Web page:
7. Novel Y-chromosome Short Tandem Repeat Variants Detected Through the Use of Massively Parallel Sequencing

    Institute of Scientific and Technical Information of China (English)

    David H Warshauer; Jennifer D Churchill; Nicole Novroski; Jonathan L King; Bruce Budowle

    2015-01-01

    Massively parallel sequencing (MPS) technology is capable of determining the sizes of short tandem repeat (STR) alleles as well as their individual nucleotide sequences. Thus, single nucleotide polymorphisms (SNPs) within the repeat regions of STRs and variations in the pattern of repeat units in a given repeat motif can be used to differentiate alleles of the same length. In this study, MPS was used to sequence 28 forensically-relevant Y-chromosome STRs in a set of 41 DNA samples from the 3 major U.S. population groups (African Americans, Caucasians, and Hispanics). The resulting sequence data, which were analyzed with STRait Razor v2.0, revealed 37 unique allele sequence variants that have not been previously reported. Of these, 19 sequences were variations of documented sequences resulting from the presence of intra-repeat SNPs or alternative repeat unit patterns. Despite a limited sampling, two of the most frequently-observed variants were found only in African American samples. The remaining 18 variants represented allele sequences for which there were no published data with which to compare. These findings illustrate the great potential of MPS with regard to increasing the resolving power of STR typing and emphasize the need for sample population characterization of STR alleles.

  8. Repeatability of phasic muscle activity: performance of surface and intramuscular wire electrodes in gait analysis.

    Science.gov (United States)

    Kadaba, M P; Wootten, M E; Gainey, J; Cochran, G V

    1985-01-01

    Repeatability is an important consideration for gait analysis data that are being used as an adjunct to clinical decision making. An index of repeatability may be based on a statistical criterion (variance ratio) that reflects similarity of wave forms over a number of identical cycles. The purpose of this study was to use the variance ratio to assess the repeatability of phasic muscle activity recorded with surface and bipolar intramuscular wire electrodes during gait on 10 normal subjects. Variance ratios were calculated using rectified and smoothed electromyographic data recorded simultaneously from the two types of electrodes. Three measures of repeatability (reproducibility, reliability, and constancy--defined as the cycle-to-cycle, run-to-run, and day-to-day repeatability of phasic muscle activity) were used to compare the performance of the two electrode techniques. Results show that the reproducibility and reliability were better for surface electrodes than for intramuscular wire electrodes, and constancy was good for surface electrodes and poor for intramuscular wire electrodes. Repeatability improved with increasing smoothing window lengths but was better for surface electrodes than wire electrodes, irrespective of the smoothing window. This study indicates that surface electrode data represent a more consistent measure of activity of superficial muscles, if comparisons are to be made between gait data from different test days.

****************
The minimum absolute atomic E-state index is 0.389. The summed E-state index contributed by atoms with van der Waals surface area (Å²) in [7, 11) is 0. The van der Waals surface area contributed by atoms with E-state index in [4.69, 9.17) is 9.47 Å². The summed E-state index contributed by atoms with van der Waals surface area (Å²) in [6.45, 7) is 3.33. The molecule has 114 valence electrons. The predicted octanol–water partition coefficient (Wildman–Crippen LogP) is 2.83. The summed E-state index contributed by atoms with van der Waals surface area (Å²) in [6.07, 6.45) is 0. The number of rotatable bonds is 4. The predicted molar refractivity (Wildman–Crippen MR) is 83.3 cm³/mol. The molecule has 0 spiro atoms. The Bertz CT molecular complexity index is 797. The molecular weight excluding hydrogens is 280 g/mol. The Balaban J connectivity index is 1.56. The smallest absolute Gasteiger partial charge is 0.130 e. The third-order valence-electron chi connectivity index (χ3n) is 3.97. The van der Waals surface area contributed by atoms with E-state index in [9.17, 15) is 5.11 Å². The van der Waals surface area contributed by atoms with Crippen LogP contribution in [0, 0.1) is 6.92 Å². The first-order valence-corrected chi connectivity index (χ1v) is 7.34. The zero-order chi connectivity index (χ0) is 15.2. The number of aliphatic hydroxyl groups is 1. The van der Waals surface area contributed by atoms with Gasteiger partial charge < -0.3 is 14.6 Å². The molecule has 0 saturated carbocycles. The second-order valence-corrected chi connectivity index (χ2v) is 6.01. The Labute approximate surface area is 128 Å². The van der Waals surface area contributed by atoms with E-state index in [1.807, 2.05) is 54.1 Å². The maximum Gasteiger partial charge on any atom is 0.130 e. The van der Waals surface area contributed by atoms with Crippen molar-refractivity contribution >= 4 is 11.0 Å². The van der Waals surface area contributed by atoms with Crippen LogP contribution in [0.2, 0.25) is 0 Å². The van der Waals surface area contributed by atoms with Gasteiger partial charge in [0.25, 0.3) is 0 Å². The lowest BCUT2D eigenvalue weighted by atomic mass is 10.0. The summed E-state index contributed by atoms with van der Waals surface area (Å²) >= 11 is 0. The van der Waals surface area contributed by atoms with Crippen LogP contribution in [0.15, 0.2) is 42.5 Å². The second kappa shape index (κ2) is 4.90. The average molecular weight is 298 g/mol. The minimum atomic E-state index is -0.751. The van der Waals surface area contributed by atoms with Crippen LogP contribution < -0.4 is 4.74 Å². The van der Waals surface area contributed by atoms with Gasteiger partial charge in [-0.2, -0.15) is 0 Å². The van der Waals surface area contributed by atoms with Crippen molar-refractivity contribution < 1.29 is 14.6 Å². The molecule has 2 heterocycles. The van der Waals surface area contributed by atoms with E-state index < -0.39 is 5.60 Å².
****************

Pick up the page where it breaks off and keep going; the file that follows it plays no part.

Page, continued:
9. Novel Y-chromosome Short Tandem Repeat Variants Detected Through the Use of Massively Parallel Sequencing

    Directory of Open Access Journals (Sweden)

    David H. Warshauer

    2015-08-01